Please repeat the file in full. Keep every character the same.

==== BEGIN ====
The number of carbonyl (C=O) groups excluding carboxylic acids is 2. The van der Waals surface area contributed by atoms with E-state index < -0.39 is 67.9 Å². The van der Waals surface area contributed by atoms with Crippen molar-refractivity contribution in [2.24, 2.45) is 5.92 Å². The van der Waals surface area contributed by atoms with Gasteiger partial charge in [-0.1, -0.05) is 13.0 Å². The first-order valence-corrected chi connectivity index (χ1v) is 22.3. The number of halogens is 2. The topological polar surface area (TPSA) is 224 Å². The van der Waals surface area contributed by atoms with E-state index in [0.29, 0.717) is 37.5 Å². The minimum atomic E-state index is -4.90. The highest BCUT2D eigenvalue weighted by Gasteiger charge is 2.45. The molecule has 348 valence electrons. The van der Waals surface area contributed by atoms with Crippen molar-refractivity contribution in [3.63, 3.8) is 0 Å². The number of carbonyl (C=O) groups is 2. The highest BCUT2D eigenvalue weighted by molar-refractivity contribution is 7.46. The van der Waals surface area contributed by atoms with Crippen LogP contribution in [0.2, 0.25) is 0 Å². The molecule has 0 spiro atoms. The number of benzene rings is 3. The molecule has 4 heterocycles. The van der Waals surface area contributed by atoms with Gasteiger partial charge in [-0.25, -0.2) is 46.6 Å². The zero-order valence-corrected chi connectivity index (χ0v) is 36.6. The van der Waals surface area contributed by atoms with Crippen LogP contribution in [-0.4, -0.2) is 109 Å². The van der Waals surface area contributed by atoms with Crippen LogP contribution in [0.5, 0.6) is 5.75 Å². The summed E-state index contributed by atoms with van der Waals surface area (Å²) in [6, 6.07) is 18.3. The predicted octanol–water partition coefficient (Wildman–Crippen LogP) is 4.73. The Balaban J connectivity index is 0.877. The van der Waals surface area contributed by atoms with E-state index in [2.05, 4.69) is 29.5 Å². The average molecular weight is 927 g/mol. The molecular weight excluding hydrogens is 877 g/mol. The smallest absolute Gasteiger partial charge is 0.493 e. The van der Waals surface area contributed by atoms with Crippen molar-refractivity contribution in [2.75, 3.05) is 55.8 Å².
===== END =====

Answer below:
The number of carbonyl (C=O) groups excluding carboxylic acids is 2. The van der Waals surface area contributed by atoms with E-state index < -0.39 is 67.9 Å². The van der Waals surface area contributed by atoms with Crippen molar-refractivity contribution in [2.24, 2.45) is 5.92 Å². The van der Waals surface area contributed by atoms with Gasteiger partial charge in [-0.1, -0.05) is 13.0 Å². The first-order valence-corrected chi connectivity index (χ1v) is 22.3. The number of halogens is 2. The topological polar surface area (TPSA) is 224 Å². The van der Waals surface area contributed by atoms with E-state index in [0.29, 0.717) is 37.5 Å². The minimum atomic E-state index is -4.90. The highest BCUT2D eigenvalue weighted by Gasteiger charge is 2.45. The molecule has 348 valence electrons. The van der Waals surface area contributed by atoms with Crippen molar-refractivity contribution in [3.63, 3.8) is 0 Å². The number of carbonyl (C=O) groups is 2. The highest BCUT2D eigenvalue weighted by molar-refractivity contribution is 7.46. The van der Waals surface area contributed by atoms with Crippen LogP contribution in [0.2, 0.25) is 0 Å². The molecule has 0 spiro atoms. The number of benzene rings is 3. The molecule has 4 heterocycles. The van der Waals surface area contributed by atoms with Gasteiger partial charge in [-0.25, -0.2) is 46.6 Å². The zero-order valence-corrected chi connectivity index (χ0v) is 36.6. The van der Waals surface area contributed by atoms with Crippen LogP contribution in [-0.4, -0.2) is 109 Å². The van der Waals surface area contributed by atoms with Crippen LogP contribution in [0.5, 0.6) is 5.75 Å². The summed E-state index contributed by atoms with van der Waals surface area (Å²) in [6, 6.07) is 18.3. The predicted octanol–water partition coefficient (Wildman–Crippen LogP) is 4.73. The Balaban J connectivity index is 0.877. The van der Waals surface area contributed by atoms with E-state index in [2.05, 4.69) is 29.5 Å². The average molecular weight is 927 g/mol. The molecular weight excluding hydrogens is 877 g/mol. The smallest absolute Gasteiger partial charge is 0.493 e. The van der Waals surface area contributed by atoms with Crippen molar-refractivity contribution in [2.75, 3.05) is 55.8 Å².